Ask the Pharmacist – Importance of fibre

Q. Last week you mentioned that one of the ways to help prevent constipation is to have a lot of fibre in the diet. What foods would I have to eat?

A. To refresh, we discussed our topic of fecal impaction and constipation. We learned that the best way to avoid this preventable occurrence is to;

· keep active
· keep hydrated
· have a well-balanced diet that includes fibre (38 grams for men who are 50 years of age and younger and 30 grams for men over 50 years of age, 25 grams for women who are 50 years of age and younger and 21 grams for women over 50 years of age)

Many people are unwilling to add fibre to the diet as they are unaware of the many health benefits fibre has such as;

· improving digestion by making the stools easier to pass through the body.
· lowering cholesterol levels and also blood pressure.
· reducing risk of colorectal cancer and breast cancer.
· reducing risk of diabetes.
· lengthening our lifespan.
· Improving our weight management.

With all these benefits, everyone should be aiming to increase their fibre intake. How does one go about achieving that amount of fibre in the diet? Let’s first discuss the types of fibre. Fibre is found in many types of foods and are grouped as either soluble or insoluble.

Soluble fibre foods work by attracting water and thus breaking itself down to a gel within the colon. This in effect slows down digestion which helps the body feel full longer. Examples of soluble fibre options are oat bran, nuts, beans, seeds, lentils as well as some fruits and vegetables.

Insoluble fibre foods helps rid the body of waste products which helps improve our bowel health. Insoluble fibres help treat and prevent constipation which is handy to have in our diet. Examples of insoluble fibre

options include beans, nuts, whole wheat flour, berries, cauliflower, green beans, potatoes to name a few.

Both types of fibre are important, but you do not need to look up how much of insoluble vs soluble fibre you are ingesting. Just aim for the suggested amount of overall fibre in your diet. Some food choices, such as many plants, offer both soluble and insoluble fibre which makes them a great option for fibre.

If your diet was seriously lacking in fibre, it is suggested that you be kind to your body and slowly increase the amount of fibre. This will help reduce the body from retaliating with much flatulence (gas) until your body adjusts to it.

Here are some suggestions to help you increase your fibre. When looking at breakfast options and comparing oatmeal to a bowl of cheerios, it was noted that they both offer the same amount of fibre (3 grams). Well, that is a start to your daily fibre but there would still be a long way to go to reach your daily quota. You could opt for eating an all-bran cereal which has a significantly higher fibre content (9 grams) right off the bat. Consider using a nut-based milk such as almond milk which gives you a little more fibre and top it off with berries (raspberries are highest in fibre!) and chia seeds.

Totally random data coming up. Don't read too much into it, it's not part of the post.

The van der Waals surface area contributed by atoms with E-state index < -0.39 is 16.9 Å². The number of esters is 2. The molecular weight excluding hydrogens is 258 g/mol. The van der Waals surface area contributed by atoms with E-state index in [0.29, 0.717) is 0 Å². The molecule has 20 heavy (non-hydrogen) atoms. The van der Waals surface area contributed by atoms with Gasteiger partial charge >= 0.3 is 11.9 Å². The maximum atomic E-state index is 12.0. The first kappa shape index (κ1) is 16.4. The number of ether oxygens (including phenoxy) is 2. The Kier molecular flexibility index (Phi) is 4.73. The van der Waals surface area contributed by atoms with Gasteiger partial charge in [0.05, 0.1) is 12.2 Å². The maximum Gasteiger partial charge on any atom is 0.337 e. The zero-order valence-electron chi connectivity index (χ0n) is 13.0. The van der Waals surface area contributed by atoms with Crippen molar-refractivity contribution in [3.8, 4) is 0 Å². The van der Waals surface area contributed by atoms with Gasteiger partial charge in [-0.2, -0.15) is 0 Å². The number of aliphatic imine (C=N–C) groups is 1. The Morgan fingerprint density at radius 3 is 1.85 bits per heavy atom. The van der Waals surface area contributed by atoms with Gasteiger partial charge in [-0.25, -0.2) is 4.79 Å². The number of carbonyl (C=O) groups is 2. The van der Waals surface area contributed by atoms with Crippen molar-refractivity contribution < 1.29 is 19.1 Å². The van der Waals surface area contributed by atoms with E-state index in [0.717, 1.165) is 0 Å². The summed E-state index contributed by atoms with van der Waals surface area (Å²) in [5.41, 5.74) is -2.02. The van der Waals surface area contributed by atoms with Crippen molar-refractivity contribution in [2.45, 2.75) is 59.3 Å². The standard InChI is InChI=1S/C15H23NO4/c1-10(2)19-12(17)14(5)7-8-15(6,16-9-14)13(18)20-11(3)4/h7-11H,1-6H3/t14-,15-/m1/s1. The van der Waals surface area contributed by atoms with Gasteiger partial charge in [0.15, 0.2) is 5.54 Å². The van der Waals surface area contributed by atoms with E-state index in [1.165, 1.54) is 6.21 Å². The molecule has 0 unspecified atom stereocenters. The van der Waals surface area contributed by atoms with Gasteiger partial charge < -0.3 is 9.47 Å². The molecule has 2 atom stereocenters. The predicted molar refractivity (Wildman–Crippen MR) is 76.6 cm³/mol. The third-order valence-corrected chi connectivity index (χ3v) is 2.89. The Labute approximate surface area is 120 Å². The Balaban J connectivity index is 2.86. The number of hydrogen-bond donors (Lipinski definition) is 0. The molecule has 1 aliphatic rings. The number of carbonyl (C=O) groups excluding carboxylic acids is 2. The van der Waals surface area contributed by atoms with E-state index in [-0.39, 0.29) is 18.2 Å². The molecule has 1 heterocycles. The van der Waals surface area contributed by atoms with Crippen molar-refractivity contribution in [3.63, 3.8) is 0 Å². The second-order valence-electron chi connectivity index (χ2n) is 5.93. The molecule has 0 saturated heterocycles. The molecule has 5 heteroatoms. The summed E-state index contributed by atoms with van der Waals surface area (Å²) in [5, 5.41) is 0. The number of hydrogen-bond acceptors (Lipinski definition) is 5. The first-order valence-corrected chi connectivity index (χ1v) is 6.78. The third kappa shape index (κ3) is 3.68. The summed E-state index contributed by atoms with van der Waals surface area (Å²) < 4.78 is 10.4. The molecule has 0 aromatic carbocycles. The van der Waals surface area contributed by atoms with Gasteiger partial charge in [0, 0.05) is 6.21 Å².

Oatmeal breakfast = 11.14 grams fibre
· 1/3 cup. 3gr
· 1 tbsp natural peanut butter 1 gr
· 2/3 cup almond milk 0.64gr
· 1.5 tbsp chia seeds. 5gr
· 1/4 cup blueberries 1.5gr
· Cinnamon 0gr

Cheerios breakfast = 10.5 grams fibre
· 1 cup cheerios 3gr
· 1 cup almond milk 1gr
· 1.5 tbsp chia seeds 5gr
· 1/4 cup blueberries 1.5gr

After a hearty breakfast such as the above, you are nearly ¼ to ½ way to your daily fibre goal. Now let’s take a look at lunch options. A bean and vegetable salad may offer around 11 grams of fibre whereas a regular garden salad may offer around 3.5 grams of fibre on average. If you choose to have a vegetable salad, consider throwing some beans or quinoa into the salad to give some added flavour and fibre. If you like to eat sandwiches, opt for whole grain breads over white and don’t forget to add veggies, either in the sandwich or on the side. Fruit is also a great source of fibre so be sure to have fruit as a snack. For dinner, try to aim to have vegetables on half of your plate.

Check out the tables below to compare the fibre content of various foods.

Chart from Mayo Clinic:

Fruits Serving size (grams) Total fiber (grams)*
Raspberries 1 cup (123) 8.0
Pear 1 medium (178) 5.5
Apple, with skin 1 medium (182) 4.5
Banana 1 medium (118) 3.0
Orange 1 medium (140) 3.0
Strawberries 1 cup (144) 3.0

Vegetables Serving size (grams) Total fiber (grams)*
Green peas, boiled 1 cup (160) 9.0
Broccoli, boiled 1 cup chopped (156) 5.0
Turnip greens, boiled 1 cup (144) 5.0
Brussels sprouts, boiled 1 cup (156) 4.5
Potato, with skin, baked 1 medium (173) 4.0
Sweet corn, boiled 1 cup (157) 4.0
Cauliflower, raw 1 cup chopped (107) 2.0
Carrot, raw 1 medium (61) 1.5

Grains Serving size (grams) Total fiber (grams)*
Spaghetti, whole-wheat,
cooked 1 cup (151) 6.0
Barley, pearled, cooked 1 cup (157) 6.0
Bran flakes 3/4 cup (30) 5.5
Quinoa, cooked 1 cup (185) 5.0
Oat bran muffin 1 medium (113) 5.0
Oatmeal, instant, cooked 1 cup (234) 4.0
Popcorn, air-popped 3 cups (24) 3.5
Brown rice, cooked 1 cup (195) 3.5
Bread, whole-wheat 1 slice (32) 2.0
Bread, rye 1 slice (32) 2.0

Legumes, nuts and seeds Serving size (grams) Total fiber (grams)*
Split peas, boiled 1 cup (196) 16.0
Lentils, boiled 1 cup (198) 15.5
Black beans, boiled 1 cup (172) 15.0
Cannellini, Navy, Great
Northern beans, canned 1 cup (180) 13
Chia seeds 1 ounce (28.35) 10.0
Almonds 1 ounce, about 23 nuts (28.35) 3.5
Pistachios 1 ounce, about 49 nuts (28.35) 3.0
Sunflower kernels 1/4 cup (32) 3.0

For more information on this or any other topic, contact your pharmacist.